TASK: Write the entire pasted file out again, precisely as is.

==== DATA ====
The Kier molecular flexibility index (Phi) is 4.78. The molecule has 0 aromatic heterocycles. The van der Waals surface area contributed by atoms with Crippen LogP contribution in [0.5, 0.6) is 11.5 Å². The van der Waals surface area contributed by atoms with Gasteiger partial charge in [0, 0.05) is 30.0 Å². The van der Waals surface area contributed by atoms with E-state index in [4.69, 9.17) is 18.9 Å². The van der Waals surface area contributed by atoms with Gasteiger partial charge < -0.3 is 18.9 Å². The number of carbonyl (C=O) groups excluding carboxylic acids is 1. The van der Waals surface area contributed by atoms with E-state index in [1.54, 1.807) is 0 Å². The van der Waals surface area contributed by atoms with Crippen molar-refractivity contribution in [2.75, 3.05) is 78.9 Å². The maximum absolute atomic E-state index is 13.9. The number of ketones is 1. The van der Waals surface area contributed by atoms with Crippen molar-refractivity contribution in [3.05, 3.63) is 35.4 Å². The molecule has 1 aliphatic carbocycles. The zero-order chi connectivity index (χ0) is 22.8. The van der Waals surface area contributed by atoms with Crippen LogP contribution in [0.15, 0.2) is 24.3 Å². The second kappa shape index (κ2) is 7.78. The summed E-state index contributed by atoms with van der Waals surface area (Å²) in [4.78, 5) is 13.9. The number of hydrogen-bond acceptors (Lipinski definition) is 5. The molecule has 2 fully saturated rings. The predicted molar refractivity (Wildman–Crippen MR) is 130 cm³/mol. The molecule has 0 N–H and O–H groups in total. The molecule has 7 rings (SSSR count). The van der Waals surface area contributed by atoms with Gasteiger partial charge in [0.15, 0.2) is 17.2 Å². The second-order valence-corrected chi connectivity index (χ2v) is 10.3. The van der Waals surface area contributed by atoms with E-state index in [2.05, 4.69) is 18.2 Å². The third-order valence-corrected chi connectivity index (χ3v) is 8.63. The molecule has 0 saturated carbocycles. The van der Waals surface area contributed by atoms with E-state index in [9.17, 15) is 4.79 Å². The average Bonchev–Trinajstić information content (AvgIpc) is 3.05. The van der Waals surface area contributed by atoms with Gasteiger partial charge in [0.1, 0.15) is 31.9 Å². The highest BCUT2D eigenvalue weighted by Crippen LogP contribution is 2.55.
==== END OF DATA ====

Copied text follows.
The Kier molecular flexibility index (Phi) is 4.78. The molecule has 0 aromatic heterocycles. The van der Waals surface area contributed by atoms with Crippen LogP contribution in [0.5, 0.6) is 11.5 Å². The van der Waals surface area contributed by atoms with Gasteiger partial charge in [0, 0.05) is 30.0 Å². The van der Waals surface area contributed by atoms with E-state index in [4.69, 9.17) is 18.9 Å². The van der Waals surface area contributed by atoms with Gasteiger partial charge < -0.3 is 18.9 Å². The number of carbonyl (C=O) groups excluding carboxylic acids is 1. The van der Waals surface area contributed by atoms with E-state index in [1.54, 1.807) is 0 Å². The van der Waals surface area contributed by atoms with Crippen molar-refractivity contribution in [2.75, 3.05) is 78.9 Å². The maximum absolute atomic E-state index is 13.9. The number of ketones is 1. The van der Waals surface area contributed by atoms with Crippen molar-refractivity contribution in [3.05, 3.63) is 35.4 Å². The molecule has 1 aliphatic carbocycles. The zero-order chi connectivity index (χ0) is 22.8. The van der Waals surface area contributed by atoms with Crippen LogP contribution in [0.15, 0.2) is 24.3 Å². The second kappa shape index (κ2) is 7.78. The summed E-state index contributed by atoms with van der Waals surface area (Å²) in [4.78, 5) is 13.9. The number of hydrogen-bond acceptors (Lipinski definition) is 5. The molecule has 2 fully saturated rings. The predicted molar refractivity (Wildman–Crippen MR) is 130 cm³/mol. The molecule has 0 N–H and O–H groups in total. The molecule has 7 rings (SSSR count). The van der Waals surface area contributed by atoms with Gasteiger partial charge in [0.15, 0.2) is 17.2 Å². The second-order valence-corrected chi connectivity index (χ2v) is 10.3. The van der Waals surface area contributed by atoms with E-state index in [2.05, 4.69) is 18.2 Å². The third-order valence-corrected chi connectivity index (χ3v) is 8.63. The molecule has 0 saturated carbocycles. The van der Waals surface area contributed by atoms with E-state index in [9.17, 15) is 4.79 Å². The average Bonchev–Trinajstić information content (AvgIpc) is 3.05. The van der Waals surface area contributed by atoms with Gasteiger partial charge in [0.1, 0.15) is 31.9 Å². The highest BCUT2D eigenvalue weighted by Crippen LogP contribution is 2.55.